Marcus King is the head of the King family, a notorious, violent, and rich crime syndicate, whose fortune is organised in “cyberhubs”. Mr. Mustafa (Vas Blackwood) appears, threatening to send suicide bombers into all of Mr. King’s offices if he doesn’t hand over his business to him, and as if that wasn’t bad enough, family secrets come crawling out of the woodwork – the kind that have the power to destroy the King empire.
Where to start? With the arrival of new girl on the workforce Jessica, comes jealousy between the twin heirs to the throne, from their mother, and a scheme which ultimately leads to the downfall of all three of them, But before that there’s a bout of suicide bombings, questions of paternity, and the revelation that Jessica isn’t prepared to settle for cleaning up after everyone.
Mrs. King’s vicious streak is shown straight away, when she dispatches one of Marcus’ many “bastards”, that apparently crop up from time to time to see about getting their foot in the door of the family enterprise. Despite her protectiveness over the family business, her loyalty doesn’t run much further. Whilst she’s upstairs with gardener, Marcus is elsewhere with his mistress, who isn’t in fact, a mistress at all. The fractured family dynamic only worsens as the plot thickens.
With a cast comprised of big hitters from similar genre movies such as Lock Stock, Green Street, and gritty British TV staples like The Bill and Bad Girls, what you expect is absolutely what you get. Effing and blinding galore, cut throat violence, and a threatening tone applied when so much as ordering a plate of chips.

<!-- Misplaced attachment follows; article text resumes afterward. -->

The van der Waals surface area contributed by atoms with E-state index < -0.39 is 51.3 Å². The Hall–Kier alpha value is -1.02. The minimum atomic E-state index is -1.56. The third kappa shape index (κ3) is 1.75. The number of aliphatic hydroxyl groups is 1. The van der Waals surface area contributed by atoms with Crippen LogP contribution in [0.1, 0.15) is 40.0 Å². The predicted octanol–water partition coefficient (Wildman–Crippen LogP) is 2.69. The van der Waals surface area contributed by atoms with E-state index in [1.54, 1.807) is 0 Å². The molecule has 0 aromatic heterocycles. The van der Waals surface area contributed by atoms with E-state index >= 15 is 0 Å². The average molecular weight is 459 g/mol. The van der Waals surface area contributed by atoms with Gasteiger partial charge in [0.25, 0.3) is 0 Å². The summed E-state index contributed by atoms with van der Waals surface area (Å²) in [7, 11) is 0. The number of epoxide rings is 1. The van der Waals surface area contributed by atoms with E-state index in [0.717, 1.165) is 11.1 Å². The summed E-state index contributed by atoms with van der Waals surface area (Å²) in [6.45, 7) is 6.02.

There’s a lot going on in this film, and in some respects, it might be a little too much. Quite a lot too much,actually. Minor spoliers ahead, so mind how you go…
As well as making a King prince her boyfriend within 5 minutes of her employment, Jessica also secures herself a fake computer hacker boyfriend for their nefarious ends, and in case his loyalty was to falter, stages a rape in front of him, which she appears to recover from very quickly when he agrees to go and work for her “loan sharks”.
After his best friend and right hand man protects Mrs. King from a suicide bomber that turns up on their doorstep, as you do, Marcus suddenly realises after 30 odd years of them being alive that neither of his sons looks anything like him, and decides to send Jessica down the clinic complete with spit and hair samples.
Without wishing to completely spoil it for you, there are quite a few other deep and confusing storylines involving Marcus’ childhood tendencies towards cross dressing, the second son’s proclivity for sexual violence, and, er, the CIA turn up, one of whom was Jessica’s hacker boyfriend all along, along with his boss played by Nicholas Brendon – that’s right, Xander from Buffy.
By the end I was confused. Maybe that’s a comment on my general intelligence, but I like to think of myself as a reasonably clever woman with an attention span which has stood up to such onslaughts as Avatar, like 10 episodes of that Once TV series, and all the Aliens and Predator films made after the first two that no-one was supposed/allowed to care about. All of them. But I was confused. Confused and overwhelmed, and by the end not really motivated in any way to understand what was going on. Maybe my brain was still fuzzy from all the brie I ate at Christmas, or maybe this film just tried to cram too many misc. nationality cyber terrorists, closeted homosexual meltdowns, marriage splits, murders, betrayals, and varied/counterfeit paternity test results into it’s 90 minute running time. And the CIA. The CIA are in it too. Sophie Francois